Ismail Gasprinsky–A Page from Ukrainian History

Written by Gulnara Bekirova, a Crimean Historian, Ukrainian Pen-club member. Translated by Dr. Olena Bordilovska

“Our religion (Islam) teaches that good can be done threefold: by labor, word, and alms – both the second and third are equally desirable to God and noble ones: the poor helps his neighbor by work, the scientist by the instruction, the rich- by the alms.”

These are words of the great Crimean Tatar educator, public figure and publisher Ismail Gasprinsky who is also known as Ismail Bey Gasprali in history.

Born in a Crimean village namely Avdzhikoy, near Bakhchisaray on March 21, 1851, Ismail Gasprinsky (Gasprali) is still be considered a linkage between generations, thoughts and religions. His father Mustafa Gasprinsky was a military-man and Gasprinsky received his primary education at home, then at a rural Muslim school-mektebe before going to Simferopol men’s gymnasium and the Voronezh Cadet Corps.

In 1864-1867, he studied at the Moscow Military High School. Studying at such a prestigious institution became possible because Gasprinsky’s father was in the civil service and belonged to the high-class Crimean Murzas family, equated with the Russian nobility. In Moscow, the young man became friends with Mikhail Katkov – the son of the famous Slavophiles, the publisher of Moscow Data, and lived with his family for some time.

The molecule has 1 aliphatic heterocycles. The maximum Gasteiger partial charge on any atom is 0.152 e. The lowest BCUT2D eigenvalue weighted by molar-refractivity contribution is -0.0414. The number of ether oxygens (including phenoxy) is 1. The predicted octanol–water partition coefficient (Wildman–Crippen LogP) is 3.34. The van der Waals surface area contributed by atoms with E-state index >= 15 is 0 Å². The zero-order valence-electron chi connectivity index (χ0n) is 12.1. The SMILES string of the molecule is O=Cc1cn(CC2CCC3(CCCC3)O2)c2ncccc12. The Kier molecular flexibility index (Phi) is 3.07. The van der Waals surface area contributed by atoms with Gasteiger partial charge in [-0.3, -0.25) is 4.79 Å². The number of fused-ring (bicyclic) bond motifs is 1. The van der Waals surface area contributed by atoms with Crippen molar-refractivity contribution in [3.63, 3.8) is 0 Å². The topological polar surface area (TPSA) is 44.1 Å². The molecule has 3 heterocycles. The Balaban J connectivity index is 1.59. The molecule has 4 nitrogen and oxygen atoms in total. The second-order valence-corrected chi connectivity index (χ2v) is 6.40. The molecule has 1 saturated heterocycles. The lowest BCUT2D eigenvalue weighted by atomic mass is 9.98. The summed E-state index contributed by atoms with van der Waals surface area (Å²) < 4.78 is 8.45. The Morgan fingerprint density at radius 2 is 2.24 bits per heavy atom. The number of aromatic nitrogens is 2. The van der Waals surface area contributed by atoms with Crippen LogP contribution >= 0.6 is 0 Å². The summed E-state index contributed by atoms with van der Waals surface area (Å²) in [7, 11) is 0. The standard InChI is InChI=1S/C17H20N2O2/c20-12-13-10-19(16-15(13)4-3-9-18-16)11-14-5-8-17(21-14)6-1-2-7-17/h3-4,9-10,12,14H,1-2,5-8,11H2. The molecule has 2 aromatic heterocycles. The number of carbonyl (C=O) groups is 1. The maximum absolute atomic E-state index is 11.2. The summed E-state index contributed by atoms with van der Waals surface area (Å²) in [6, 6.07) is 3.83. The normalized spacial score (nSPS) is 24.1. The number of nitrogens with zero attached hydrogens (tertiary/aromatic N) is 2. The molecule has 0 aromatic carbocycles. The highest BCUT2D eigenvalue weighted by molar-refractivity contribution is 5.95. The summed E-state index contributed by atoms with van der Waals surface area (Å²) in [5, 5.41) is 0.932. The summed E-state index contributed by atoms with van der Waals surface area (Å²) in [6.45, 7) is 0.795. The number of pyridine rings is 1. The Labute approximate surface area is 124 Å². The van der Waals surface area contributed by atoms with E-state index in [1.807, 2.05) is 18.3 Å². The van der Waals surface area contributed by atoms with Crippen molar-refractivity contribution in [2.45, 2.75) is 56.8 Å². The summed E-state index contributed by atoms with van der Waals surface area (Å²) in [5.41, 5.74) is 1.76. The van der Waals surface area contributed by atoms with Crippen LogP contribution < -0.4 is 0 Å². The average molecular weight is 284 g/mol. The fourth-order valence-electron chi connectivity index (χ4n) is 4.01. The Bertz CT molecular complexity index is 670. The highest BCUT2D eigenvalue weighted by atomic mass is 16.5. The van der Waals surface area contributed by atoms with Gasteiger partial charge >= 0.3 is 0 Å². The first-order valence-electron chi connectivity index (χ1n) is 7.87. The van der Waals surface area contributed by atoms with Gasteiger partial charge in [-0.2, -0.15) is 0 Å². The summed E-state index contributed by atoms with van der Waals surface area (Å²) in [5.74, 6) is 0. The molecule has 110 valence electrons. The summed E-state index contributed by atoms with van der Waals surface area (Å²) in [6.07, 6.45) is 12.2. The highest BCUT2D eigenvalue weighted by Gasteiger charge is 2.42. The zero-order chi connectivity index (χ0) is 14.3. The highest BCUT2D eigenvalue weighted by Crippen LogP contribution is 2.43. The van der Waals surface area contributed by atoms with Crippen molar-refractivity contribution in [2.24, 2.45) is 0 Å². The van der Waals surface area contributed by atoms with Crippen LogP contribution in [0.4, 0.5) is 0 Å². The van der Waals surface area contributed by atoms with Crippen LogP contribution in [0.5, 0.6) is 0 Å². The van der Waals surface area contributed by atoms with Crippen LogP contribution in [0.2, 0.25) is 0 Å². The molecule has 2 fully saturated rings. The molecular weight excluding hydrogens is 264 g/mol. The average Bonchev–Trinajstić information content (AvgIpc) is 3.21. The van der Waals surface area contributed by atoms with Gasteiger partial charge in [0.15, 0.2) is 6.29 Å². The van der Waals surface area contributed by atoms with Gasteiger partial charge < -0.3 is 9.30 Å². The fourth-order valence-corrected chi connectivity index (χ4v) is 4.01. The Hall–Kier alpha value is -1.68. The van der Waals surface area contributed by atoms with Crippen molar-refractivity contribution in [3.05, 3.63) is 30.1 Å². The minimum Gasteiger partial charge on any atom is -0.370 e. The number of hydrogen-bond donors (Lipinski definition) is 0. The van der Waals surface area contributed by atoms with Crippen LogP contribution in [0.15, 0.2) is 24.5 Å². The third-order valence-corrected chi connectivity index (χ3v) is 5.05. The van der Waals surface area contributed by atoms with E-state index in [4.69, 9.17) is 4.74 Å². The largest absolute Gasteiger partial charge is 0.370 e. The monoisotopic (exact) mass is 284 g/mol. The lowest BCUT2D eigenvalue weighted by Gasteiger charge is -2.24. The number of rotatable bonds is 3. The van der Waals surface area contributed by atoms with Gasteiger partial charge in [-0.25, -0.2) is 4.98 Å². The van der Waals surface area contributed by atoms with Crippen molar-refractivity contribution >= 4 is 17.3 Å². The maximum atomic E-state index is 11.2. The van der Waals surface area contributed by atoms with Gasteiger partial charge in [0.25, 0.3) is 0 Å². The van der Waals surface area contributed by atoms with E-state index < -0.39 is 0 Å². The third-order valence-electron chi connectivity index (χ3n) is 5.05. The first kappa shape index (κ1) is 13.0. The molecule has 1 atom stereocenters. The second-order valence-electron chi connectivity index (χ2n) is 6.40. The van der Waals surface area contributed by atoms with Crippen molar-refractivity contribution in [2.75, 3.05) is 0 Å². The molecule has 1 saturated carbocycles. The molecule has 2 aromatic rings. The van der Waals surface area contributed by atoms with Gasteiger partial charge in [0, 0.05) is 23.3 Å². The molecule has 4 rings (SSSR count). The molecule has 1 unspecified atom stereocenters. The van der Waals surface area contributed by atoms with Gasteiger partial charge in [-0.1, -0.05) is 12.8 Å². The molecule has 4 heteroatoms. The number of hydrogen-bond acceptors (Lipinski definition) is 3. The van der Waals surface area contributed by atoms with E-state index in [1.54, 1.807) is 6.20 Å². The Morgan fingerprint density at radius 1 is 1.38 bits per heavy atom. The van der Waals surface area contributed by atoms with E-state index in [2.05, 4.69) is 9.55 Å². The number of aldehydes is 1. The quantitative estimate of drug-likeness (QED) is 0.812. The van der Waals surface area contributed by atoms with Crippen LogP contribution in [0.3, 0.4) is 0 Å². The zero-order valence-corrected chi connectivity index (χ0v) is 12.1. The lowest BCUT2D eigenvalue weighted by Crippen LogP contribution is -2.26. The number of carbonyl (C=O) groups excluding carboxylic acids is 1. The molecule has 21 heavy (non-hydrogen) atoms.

Soon Ismail returned home. Since 1867, he has been teaching at the Sinjirli Madrasah in Bakhchisaray. After three years he went to Paris, where he attended lectures in the Sorbonne, worked as a translator and personal secretary for the famous Russian writer Ivan Turgenev. Then, for about a year, Gasprinsky lived in Turkey, Istanbul, writing correspondence for a number of Russian newspapers.

The young years of Gasprinsky are a time of intensive study, communication with people, who were very different in their culture and outlook; a time of absorbing various progressive ideas. Abroad, he embraced the French principles of secular elementary school, Western European theories of liberal evolutionary development, and the creation of constitutional regimes. Subsequently, this knowledge is creatively interpreted and crystallized into its own – a very harmonious and, most importantly, a viable ideology that could soon turn him into a prominent reformer of the Turkic world.

After returning to the Crimea, Gasprinsky worked as a teacher for some time. Since February 1879, he served as Mayor of Bakhchisaray and remained at that position until March 1884.

An essay “Russian Muslims. Muslim Thoughts, Notes and Observations”, written by Gasprinsky in 1881, has become a kind of intellectual manifesto not only for its author, but for the Muslim population in Russian Empire. In this work, the publicist asks the “damned questions” of his contemporary life – what kind of relationship should exist between Tatars and Russians? What should Tatars, Russian Muslims, be about Russians and vice versa? What is the reasonable target of the Russian authorities in relation to Muslim aliens?